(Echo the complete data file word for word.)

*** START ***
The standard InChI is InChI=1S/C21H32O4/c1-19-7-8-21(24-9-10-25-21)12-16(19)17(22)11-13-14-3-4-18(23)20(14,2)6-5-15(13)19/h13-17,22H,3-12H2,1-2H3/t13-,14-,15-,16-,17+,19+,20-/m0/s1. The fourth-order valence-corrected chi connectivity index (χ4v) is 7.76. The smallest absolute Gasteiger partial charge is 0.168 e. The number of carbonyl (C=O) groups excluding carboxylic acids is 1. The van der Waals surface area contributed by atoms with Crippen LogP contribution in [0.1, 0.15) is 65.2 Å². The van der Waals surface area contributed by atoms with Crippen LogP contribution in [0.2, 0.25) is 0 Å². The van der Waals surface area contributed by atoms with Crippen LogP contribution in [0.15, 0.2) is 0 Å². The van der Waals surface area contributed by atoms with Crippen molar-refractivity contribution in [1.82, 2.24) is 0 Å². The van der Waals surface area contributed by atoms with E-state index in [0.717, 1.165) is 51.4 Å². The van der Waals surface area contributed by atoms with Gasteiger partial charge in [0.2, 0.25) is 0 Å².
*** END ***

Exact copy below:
The standard InChI is InChI=1S/C21H32O4/c1-19-7-8-21(24-9-10-25-21)12-16(19)17(22)11-13-14-3-4-18(23)20(14,2)6-5-15(13)19/h13-17,22H,3-12H2,1-2H3/t13-,14-,15-,16-,17+,19+,20-/m0/s1. The fourth-order valence-corrected chi connectivity index (χ4v) is 7.76. The smallest absolute Gasteiger partial charge is 0.168 e. The number of carbonyl (C=O) groups excluding carboxylic acids is 1. The van der Waals surface area contributed by atoms with Crippen LogP contribution in [0.1, 0.15) is 65.2 Å². The van der Waals surface area contributed by atoms with Crippen LogP contribution in [0.2, 0.25) is 0 Å². The van der Waals surface area contributed by atoms with Crippen LogP contribution in [0.15, 0.2) is 0 Å². The van der Waals surface area contributed by atoms with Crippen molar-refractivity contribution in [1.82, 2.24) is 0 Å². The van der Waals surface area contributed by atoms with E-state index in [0.717, 1.165) is 51.4 Å². The van der Waals surface area contributed by atoms with Gasteiger partial charge in [0.2, 0.25) is 0 Å².